McGrath Park: Lead Levels Spotted On Trails

mcgrath parkPhoto: Amusements and Parks

No detection on soccer fields or playground area in McGrath Park; signage, fencing will be posted; Salem Parks are places where all (young and old) gather to enjoy nature, walk, exercise, play, and gather with family and friends

SALEM, Mass.—Testing of soil samples from a wooded area with walking trails adjacent to the upper soccer fields at McGrath Park in Salem has been found to have elevated lead levels. The samples were collected at shallow depths of 0’ to 1’ from the surface. The levels detected in the shallow soils and the use of the site as part of the park triggered immediate notification requirements to the Massachusetts Department of Environmental Protection (MassDEP).

In compliance with MassDEP requirements, the impacted area will be closed to access immediately. The City is working with the Department of Environmental Protection and a consultant from an environmental engineering firm to conduct further testing to ascertain the extent of the contamination and create a plan to mitigate the hazard. No elevated lead levels were detected in shallow soils within the soccer fields or in the playground area.

This isn’t the first time that contaminants or chemicals have been detected at the park.

An FAQ with additional specific information is provided below.


Frequently Asked Questions: McGrath Park and lead

Q: What is lead?

A: Lead, a naturally occurring metal, is abundantly found throughout the Earth. It has been used in a wide variety of products including gasoline, paint, plumbing pipes, ceramics, solders, batteries, and even cosmetics. Read more about lead at this website from the National Institute of Environmental Health Sciences:  While lead is naturally occurring, the concentrations found in the wooded area exceed what is considered normally naturally occurring levels of the element.

Q: Where did the lead come from?

A: This park site is proximate to the location of a former municipal waste disposal site from the early 20th century. It is probable the lead contamination was derived from the disposal of waste at that location in the early decades of the 1900s. A previous project conducted by the City of Salem several years ago remediated similar contaminants on the majority of the soccer fields and playground areas, which are now safe.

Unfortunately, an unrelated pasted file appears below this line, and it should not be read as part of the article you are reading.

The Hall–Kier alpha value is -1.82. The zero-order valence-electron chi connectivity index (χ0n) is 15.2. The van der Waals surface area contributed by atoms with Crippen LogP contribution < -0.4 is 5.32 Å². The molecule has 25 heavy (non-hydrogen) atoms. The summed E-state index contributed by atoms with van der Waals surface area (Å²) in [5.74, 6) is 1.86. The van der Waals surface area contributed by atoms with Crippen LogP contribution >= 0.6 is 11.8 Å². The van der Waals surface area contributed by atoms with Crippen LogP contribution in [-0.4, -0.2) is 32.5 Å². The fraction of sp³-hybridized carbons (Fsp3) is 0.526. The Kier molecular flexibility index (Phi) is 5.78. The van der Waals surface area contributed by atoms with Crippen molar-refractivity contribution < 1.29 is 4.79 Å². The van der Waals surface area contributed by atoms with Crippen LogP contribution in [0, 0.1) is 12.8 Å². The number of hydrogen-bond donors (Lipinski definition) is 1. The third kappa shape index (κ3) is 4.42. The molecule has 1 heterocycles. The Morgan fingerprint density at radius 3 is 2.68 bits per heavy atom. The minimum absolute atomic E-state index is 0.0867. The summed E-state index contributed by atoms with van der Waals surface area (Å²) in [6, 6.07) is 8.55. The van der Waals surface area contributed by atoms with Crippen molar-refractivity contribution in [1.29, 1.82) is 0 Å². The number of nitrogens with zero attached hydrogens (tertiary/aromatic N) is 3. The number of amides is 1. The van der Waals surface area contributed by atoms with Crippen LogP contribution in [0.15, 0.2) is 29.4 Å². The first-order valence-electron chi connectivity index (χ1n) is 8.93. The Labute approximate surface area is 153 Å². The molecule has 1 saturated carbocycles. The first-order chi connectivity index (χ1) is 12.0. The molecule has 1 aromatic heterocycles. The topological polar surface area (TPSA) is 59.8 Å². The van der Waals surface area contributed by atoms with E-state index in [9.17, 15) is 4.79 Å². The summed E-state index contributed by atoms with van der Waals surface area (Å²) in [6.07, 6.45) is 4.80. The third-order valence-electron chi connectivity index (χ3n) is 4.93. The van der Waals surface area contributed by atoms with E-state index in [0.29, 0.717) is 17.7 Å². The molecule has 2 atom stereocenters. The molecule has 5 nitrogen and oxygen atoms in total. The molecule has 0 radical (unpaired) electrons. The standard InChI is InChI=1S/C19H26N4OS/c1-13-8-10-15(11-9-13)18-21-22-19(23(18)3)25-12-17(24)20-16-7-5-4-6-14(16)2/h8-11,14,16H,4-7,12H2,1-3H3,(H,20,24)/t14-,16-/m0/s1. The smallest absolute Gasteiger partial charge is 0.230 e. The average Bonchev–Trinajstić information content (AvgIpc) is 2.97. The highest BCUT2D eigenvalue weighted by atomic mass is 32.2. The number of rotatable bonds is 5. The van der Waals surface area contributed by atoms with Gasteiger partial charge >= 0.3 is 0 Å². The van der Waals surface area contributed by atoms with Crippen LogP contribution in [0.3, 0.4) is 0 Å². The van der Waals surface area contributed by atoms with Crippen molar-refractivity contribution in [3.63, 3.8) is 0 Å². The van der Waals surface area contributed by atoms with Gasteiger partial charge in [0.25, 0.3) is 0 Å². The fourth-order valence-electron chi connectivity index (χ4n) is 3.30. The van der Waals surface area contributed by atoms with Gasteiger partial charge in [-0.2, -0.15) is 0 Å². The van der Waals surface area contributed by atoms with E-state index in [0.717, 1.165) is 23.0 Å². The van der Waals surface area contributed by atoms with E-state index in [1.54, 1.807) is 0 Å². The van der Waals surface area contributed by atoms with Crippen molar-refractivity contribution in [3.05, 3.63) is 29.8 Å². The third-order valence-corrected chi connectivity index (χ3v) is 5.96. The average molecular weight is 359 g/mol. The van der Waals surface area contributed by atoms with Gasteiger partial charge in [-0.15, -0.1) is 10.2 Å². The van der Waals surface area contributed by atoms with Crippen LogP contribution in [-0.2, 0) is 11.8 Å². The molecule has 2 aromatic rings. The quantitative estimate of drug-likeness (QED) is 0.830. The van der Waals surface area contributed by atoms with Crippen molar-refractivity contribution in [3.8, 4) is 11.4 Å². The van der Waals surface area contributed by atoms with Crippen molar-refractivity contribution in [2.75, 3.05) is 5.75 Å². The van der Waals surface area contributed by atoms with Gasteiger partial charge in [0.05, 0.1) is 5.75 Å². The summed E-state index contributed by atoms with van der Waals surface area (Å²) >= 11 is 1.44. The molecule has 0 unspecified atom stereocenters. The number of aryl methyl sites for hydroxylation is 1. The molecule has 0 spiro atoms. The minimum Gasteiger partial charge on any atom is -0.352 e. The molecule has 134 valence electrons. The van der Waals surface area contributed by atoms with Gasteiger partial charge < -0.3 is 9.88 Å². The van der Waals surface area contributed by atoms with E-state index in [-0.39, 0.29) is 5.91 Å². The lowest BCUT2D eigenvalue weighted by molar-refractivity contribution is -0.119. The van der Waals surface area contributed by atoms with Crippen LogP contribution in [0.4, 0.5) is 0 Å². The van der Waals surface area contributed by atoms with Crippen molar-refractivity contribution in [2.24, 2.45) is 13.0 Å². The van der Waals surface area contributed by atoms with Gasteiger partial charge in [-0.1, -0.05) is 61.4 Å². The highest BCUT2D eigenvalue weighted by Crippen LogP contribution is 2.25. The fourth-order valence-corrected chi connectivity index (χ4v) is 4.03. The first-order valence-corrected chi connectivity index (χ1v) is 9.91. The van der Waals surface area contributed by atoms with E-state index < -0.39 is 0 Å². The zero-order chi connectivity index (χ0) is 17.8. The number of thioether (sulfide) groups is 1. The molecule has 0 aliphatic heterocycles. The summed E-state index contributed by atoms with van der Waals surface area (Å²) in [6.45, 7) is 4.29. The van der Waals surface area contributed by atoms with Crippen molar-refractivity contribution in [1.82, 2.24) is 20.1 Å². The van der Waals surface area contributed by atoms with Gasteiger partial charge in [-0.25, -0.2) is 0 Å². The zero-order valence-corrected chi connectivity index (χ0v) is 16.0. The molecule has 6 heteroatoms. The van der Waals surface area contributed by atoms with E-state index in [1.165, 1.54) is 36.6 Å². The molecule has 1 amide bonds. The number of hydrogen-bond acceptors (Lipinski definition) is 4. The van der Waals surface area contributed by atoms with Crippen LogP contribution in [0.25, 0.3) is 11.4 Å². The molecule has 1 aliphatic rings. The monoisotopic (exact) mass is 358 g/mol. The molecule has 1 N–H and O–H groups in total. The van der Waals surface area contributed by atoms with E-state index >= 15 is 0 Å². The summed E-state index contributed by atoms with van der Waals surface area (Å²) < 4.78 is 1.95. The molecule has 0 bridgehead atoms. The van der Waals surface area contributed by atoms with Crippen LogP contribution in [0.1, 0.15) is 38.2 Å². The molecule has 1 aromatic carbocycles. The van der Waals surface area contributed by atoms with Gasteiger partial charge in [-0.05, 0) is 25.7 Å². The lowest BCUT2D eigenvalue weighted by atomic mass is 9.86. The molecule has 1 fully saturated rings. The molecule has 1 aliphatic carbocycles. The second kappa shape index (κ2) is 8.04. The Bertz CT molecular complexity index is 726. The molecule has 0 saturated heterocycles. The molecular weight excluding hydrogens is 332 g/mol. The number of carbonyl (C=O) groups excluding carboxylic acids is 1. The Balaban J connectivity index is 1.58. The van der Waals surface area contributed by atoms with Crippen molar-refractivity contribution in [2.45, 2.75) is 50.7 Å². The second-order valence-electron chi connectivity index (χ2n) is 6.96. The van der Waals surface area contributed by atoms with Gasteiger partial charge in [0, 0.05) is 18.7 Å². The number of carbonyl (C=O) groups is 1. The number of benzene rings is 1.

Q: How much lead is there?

A: Concentrations of lead detected in shallow soil within the wooded area range from 400 parts per million (ppm) to 7,900 ppm.

Q: What levels or types of lead are considered unsafe for human contact?

A: Findings above 200 parts per million (ppm) in soil require that MassDEP is notified, while findings above 3500 ppm require that the area be closed immediately.

Q: My child played or plays at McGrath Park, how concerned should I be?

A: Because the lead was in the wooded area adjacent to the main park area, use of the soccer fields or playgrounds would not bring an individual into direct contact with the soils with the elevated levels of lead. Complete details about the potential dangers of lead, including symptoms, testing, and treatment are available from the CDC’s Agency for Toxic Substances & Disease Registry at As stated above, previous remediation work cleared contamination from the more commonly utilized parts of the park.

Q: What happens next?

A: As required by MassDEP, temporary fencing will be set up around the impacted area of trails and woodland immediately. Public entry into these areas is prohibited until further notice. The City’s environmental engineers will conduct additional investigations at the site as necessary so that a remediation plan can be developed.

Q: Will the soccer fields or playgrounds be closed?

A: There is no plan to close the soccer fields or playgrounds at McGrath Park as no elevated lead levels were identified in shallow soil within those locations.

[From A News Release]

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